Winter is a toughy. The time change interrupts sleep cycles, its cold and flu season, and millions of people deal with seasonal affective disorder. It’s a yearly pattern that is easy to helplessly fall into as we drink our bone broth from our sickbeds, waiting for the warmer, longer days to return.
Taking care of yourself, mentally and physically is extra important right now. Sure, you should wash your hands more often, eat a varied diet, get plenty of rest, and stay hydrated, but that’s not always enough to tackle it all. Sauna and cold plunge can be an effective practice to stay afloat throughout these colder months, promoting health and happiness year round.
Seasonal Affective Disorder (SAD) is depression the is brought about by the cooler winter months. The exact cause of it is unclear, but it’s thought to be related to limited sunlight. Sunlight plays a major role in regulating your circadian rhythm, so the shift in exposure time could easily impact your mood, hormone levels, and sleep patterns, throwing your brain and body for a loop (1). We’d suggest supplementing with fish oil + vitamin d from nordic naturals.
Our infrared sauna is equipped with LED lights that can be used for chromotherapy, which is becoming an increasingly popular treatment for SAD. Different color lights can cause specific changes in the mind and body. For example, red is known to boost energy while blue is shown to reduce anxiety and quiet the mind (2). Follow your sauna with a cold plunge. Cold water balances serotonin levels and increases concentrations of dopamine, which regulate mood and help you feel happy and alert.
Winter creates a perfect storm of conditions that make people get sick. The weather encourages people want to stay indoors sharing germs in confined spaces, the cold, dry air compromises your immune system and the shorter days reduce your vitamin D levels.
The lymphatic system is kind of like your body’s waste water treatment center, and maintaining this system will help you fight off the germs and viruses that are likely to come your way this season. This system filters out waste products and dangerous foreign bodies (3). In the sauna, heat makes lymph fluid move and expand, excreting toxins through sweat. In the cold plunge, lymph vessels contract and force lymph fluid through lymphatic vessels. This triggers white blood cells and macrophages to find and destroy any foreign matter that shouldn’t be in your system, kicking colds to the curb!
Everyone’s sleep patterns are different, and most of us know what time of day to cut out the caffeine and when to turn off our screens so that our bodies and minds can wind down. Sometimes, during this time of year, our cycles still become disrupted despite our best efforts, leaving us sluggish and tired. There are several factors that could contribute to this, changes in diet during the holidays, less daylight, even the dry air from our heaters could be making an impact. One thing is for sure, your body creates more melatonin in the winter, and melatonin’s main job is to lull you to sleep.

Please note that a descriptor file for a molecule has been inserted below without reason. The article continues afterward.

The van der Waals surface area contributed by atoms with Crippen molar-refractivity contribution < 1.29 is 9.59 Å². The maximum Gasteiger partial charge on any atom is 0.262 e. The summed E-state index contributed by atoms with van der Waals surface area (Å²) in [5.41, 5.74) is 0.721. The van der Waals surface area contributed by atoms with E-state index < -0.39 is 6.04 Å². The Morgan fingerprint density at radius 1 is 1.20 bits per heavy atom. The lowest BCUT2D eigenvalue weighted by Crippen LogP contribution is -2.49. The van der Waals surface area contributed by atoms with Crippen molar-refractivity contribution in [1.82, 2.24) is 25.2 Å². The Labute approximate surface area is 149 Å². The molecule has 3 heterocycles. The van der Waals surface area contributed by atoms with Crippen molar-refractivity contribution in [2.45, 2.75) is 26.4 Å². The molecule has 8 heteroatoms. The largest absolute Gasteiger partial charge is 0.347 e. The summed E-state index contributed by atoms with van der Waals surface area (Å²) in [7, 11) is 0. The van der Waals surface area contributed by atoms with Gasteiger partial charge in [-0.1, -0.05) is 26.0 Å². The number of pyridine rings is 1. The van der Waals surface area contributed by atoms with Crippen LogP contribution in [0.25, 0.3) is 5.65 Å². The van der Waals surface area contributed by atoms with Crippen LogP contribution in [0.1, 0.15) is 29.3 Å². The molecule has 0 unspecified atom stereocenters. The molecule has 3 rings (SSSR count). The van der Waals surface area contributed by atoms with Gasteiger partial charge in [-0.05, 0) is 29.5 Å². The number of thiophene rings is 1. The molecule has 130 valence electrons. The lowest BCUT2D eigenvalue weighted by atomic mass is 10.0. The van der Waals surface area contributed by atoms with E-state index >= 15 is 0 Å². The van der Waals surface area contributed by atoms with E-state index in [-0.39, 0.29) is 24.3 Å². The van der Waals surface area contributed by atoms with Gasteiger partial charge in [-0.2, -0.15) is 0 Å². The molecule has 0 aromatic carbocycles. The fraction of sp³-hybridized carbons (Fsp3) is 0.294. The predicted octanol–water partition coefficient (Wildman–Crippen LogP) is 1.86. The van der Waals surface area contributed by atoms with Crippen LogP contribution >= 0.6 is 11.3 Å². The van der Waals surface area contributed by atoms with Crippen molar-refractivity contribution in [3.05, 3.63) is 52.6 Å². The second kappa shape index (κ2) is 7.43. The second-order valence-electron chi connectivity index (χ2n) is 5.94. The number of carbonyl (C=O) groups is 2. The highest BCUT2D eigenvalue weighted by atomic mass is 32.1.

Melatonin and cortisol work together as a team to control your sleep wake cycle (4). Melatonin on the sleepy end and cortisol on the other. You can use sauna and cold plunge to meddle in this relationship and influence this delicate balance. Sauna use before bed releases muscle tension, forcing your body to relax, eases anxiety, and helps your body to transition into a restful state. Cold stimulus charges your body’s nervous system, releasing adrenaline and cortisol, and stimulating your metabolism. A cold plunge in the morning will jump start to the day, shutting off melatonin production so you feel more alert.
If you struggle through this time of year, give some of these tips a try. They really could make a big difference in quality of life!
Seasonal Depression. Cleveland Clinic. 2016 Dec 12. https://my.clevelandclinic.org/health/diseases/9293-seasonal-depression.
Meesters Y, Gordijn M. Seasonal affective disorder, winter type: current insights and treatment options. NCBI. Dove Press. 2016 Nov 30. https://www.ncbi.nlm.nih.gov/pmc/articles/PMC5138072/.
Nelson RJ, Demas GE. Seasonal changes in immune function. NCBI. Pub Med. 1996 Dec 7. https://www.ncbi.nlm.nih.gov/pubmed/8987173.
Monteleone P. Temporal relationship between melatonin and cortisol responses to nighttime physical stress in humans. NCBI. Pub Med. https://www.ncbi.nlm.nih.gov/m/pubmed/1609019/.